This was kind of like I said a few weeks ago about CVS, pay attention to the core business rather than going crazy over tobacco. This is a good report from the LA Times. Sure if they want to not sell tobacco products, that’s fine but don’t lose track of the main core business and that’s what appears to have happened at 4 stores in California.
Prescription drugs and tracking is a big issue today for all drug stores. Last year you can read below where CVS paid $11 million in fines in Oklahoma. Also last year CVS had the big raid fro the DEA in Florida.
DEA Raids 2 CVS Stores in Florida and Suspends License of Drug Distributor Cardinal Health–Lots of Oxycodone
Drug stores are in the data selling business too and we read about the rivalry with Walgreens quite frequently these days and below is the latest example of getting more data to sell. See the 60 Minutes story and video here on data selling and how your prescription data gets out there.
Not To Be Outdone by Walgreens In the Data Selling Business, CVS Pushing a New “My Weekly Ad”, Former White House Healthcare Czar Nancy DeParle Now Sits On Their Board, Discloses Award of 562 Shares..
You might also remember the AutoFill situation CVS has in place to where incentives are paid to pharmacists for capturing refills. In the LA Times report, David Lazarus reported that the pharmacists were required to enroll 40% of patients in this program.
The Prescription Auto-Refills Still Out There With CVS and Others as Pay for Performance Efforts Ramp Up at US Corporate Retail Pharmacies To Meet Quotas and Make Those Profit Numbers for the Shareholders
I don’t know if bar codes were involved with refills but now you have Walgreens suing both CVS and Rite Aid for patent violations on software. Here’s a page with 3 CVS patents..and they are very strange…one having to do with improved adherence to medication therapy so if you get your prescription filled at CVS you could be falling under this “compliance” type of patent:) Auto refill cases are still pending.
Walgreens Suing CVS, Rite Aid, Wants License and IP Damage Reimbursement, Patent Violations, Software Used For Refilling Prescriptions Via Mobile Phone Scanners…Not Getting Enough Data to Sell?
Who cares about tobacco, keep track of the Vicodin in the system and that campaign was more advertising than anything else when it came out. I guess when you have more serious issues like this you want to what you can to try to keep a clean image. I’m looking at this from a “risk management” opinion here and I really don’t care if they sell tubas, take care of the core business, please as that’s what I go there for, prescriptions. Refills on prescriptions no matter what they are add to the bottom line profits. BD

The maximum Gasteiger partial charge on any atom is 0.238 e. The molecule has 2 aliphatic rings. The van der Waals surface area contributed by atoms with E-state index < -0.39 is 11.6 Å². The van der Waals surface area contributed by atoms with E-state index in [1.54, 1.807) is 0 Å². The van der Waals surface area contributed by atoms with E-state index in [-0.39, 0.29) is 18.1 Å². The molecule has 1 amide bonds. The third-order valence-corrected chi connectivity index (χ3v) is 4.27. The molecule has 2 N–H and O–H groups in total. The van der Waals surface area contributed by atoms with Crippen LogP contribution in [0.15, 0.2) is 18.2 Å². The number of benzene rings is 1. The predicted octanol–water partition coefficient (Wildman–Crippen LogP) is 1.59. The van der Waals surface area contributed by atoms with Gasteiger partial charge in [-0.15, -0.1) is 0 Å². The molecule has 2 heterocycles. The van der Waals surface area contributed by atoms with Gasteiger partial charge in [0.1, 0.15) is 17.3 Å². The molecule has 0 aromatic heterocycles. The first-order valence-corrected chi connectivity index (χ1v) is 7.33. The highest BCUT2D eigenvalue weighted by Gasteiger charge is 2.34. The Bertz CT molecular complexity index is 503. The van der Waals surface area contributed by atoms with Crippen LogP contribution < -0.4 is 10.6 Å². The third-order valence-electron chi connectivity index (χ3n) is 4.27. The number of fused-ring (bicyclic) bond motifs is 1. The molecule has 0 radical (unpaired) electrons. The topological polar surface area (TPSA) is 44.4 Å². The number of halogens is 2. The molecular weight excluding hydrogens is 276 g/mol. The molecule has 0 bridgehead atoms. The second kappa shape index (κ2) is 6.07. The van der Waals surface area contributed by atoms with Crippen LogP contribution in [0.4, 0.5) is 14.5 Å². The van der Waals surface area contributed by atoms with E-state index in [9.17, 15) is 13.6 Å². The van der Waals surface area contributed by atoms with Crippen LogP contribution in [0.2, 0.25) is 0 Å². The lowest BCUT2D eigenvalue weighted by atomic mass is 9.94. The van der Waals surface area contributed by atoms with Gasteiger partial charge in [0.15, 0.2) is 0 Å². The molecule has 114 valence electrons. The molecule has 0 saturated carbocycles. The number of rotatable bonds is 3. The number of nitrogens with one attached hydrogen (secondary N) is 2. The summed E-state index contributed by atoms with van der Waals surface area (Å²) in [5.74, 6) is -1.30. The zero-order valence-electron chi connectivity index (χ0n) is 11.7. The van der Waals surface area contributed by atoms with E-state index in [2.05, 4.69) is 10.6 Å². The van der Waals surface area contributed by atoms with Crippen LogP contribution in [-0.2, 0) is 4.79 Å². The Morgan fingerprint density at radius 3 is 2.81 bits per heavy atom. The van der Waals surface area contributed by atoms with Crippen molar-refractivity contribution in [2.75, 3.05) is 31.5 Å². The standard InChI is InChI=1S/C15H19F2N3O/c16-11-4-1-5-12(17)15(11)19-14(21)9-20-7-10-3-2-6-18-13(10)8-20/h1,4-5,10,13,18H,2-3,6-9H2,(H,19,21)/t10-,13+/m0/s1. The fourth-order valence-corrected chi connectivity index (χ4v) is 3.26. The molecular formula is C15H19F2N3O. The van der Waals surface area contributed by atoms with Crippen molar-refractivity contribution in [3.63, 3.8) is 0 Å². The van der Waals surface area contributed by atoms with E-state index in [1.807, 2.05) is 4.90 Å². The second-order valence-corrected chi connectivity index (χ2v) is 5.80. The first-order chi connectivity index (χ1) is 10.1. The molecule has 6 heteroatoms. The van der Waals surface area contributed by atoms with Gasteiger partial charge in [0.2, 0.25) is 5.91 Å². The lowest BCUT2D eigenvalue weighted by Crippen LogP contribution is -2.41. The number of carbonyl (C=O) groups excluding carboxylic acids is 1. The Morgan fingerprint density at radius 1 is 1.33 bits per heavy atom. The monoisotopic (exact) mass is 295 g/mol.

CVS Tobacco Announcement–Good Marketing, Good Ethics, Good PR, But What Does It Have To Do With Filling Prescriptions And What Will Replace The Revenue Streams…
CVS Caremark Corp. could face as much as $29 million in fines for allegedly losing track of prescription painkillers at four of its California stores, from which authorities said thousands of pills may have been sold on the black market.
Officials at the U.S. Drug Enforcement Administration and the California Board of Pharmacy told me Monday that more than 37,000 pills were apparently taken from CVS stores in Modesto, Fairfield, Dixon and Turlock.
Meanwhile, CVS pharmacists in Southern California said they've been instructed by the drugstore chain to get their paperwork in order so that no other prescription meds are found to be missing.
The chain and its Oklahoma subsidiary agreed to pay $11 million last April to avoid civil charges that they failed to keep accurate records of drugs being received from wholesalers and dispensed to customers.
In June, the DEA disclosed that Walgreen Co. had agreed to pay $80 million in fines to end a probe into allegations it failed to prevent prescription meds from going astray from some of its Florida stores. It was the largest-ever civil penalty paid under the Controlled Substances Act.
CVS is no stranger to official scrutiny. Investigations were launched by the U.S. Department of Justice and officials in California and New Jersey after I reported that pharmacists were refilling customers' prescriptions without their permission.
CVS blamed the practice on rogue drugstore managers and insisted that the company's official policy was that customers are always asked before being enrolled in ReadyFill, the chain's refill program.
But I subsequently obtained company documents showing that all CVS pharmacists were expected to enroll at least 40% of patients into ReadyFill. Failure to do so, pharmacists told me, could result in reduced compensation or even being fired.